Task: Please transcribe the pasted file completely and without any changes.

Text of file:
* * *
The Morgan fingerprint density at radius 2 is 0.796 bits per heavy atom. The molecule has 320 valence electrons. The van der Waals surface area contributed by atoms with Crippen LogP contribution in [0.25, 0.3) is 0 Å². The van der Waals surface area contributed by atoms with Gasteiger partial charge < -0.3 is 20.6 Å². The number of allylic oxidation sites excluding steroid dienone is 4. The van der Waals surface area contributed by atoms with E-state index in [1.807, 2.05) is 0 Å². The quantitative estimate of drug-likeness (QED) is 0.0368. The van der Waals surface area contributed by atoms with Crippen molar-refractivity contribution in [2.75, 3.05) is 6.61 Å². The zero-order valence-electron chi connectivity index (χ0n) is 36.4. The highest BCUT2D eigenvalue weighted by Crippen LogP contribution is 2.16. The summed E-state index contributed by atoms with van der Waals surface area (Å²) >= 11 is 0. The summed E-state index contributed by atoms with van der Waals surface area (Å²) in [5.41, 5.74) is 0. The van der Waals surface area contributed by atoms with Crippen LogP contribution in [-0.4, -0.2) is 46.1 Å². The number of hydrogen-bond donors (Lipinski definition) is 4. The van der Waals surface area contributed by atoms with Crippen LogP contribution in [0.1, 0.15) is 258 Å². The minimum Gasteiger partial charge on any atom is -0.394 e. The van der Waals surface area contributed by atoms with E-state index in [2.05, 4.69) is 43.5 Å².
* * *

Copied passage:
The Morgan fingerprint density at radius 2 is 0.796 bits per heavy atom. The molecule has 320 valence electrons. The van der Waals surface area contributed by atoms with Crippen LogP contribution in [0.25, 0.3) is 0 Å². The van der Waals surface area contributed by atoms with Gasteiger partial charge < -0.3 is 20.6 Å². The number of allylic oxidation sites excluding steroid dienone is 4. The van der Waals surface area contributed by atoms with E-state index in [1.807, 2.05) is 0 Å². The quantitative estimate of drug-likeness (QED) is 0.0368. The van der Waals surface area contributed by atoms with Crippen molar-refractivity contribution in [2.75, 3.05) is 6.61 Å². The zero-order valence-electron chi connectivity index (χ0n) is 36.4. The highest BCUT2D eigenvalue weighted by Crippen LogP contribution is 2.16. The summed E-state index contributed by atoms with van der Waals surface area (Å²) >= 11 is 0. The summed E-state index contributed by atoms with van der Waals surface area (Å²) in [5.41, 5.74) is 0. The van der Waals surface area contributed by atoms with Crippen LogP contribution in [-0.4, -0.2) is 46.1 Å². The number of hydrogen-bond donors (Lipinski definition) is 4. The van der Waals surface area contributed by atoms with Crippen LogP contribution in [0.1, 0.15) is 258 Å². The minimum Gasteiger partial charge on any atom is -0.394 e. The van der Waals surface area contributed by atoms with E-state index in [2.05, 4.69) is 43.5 Å².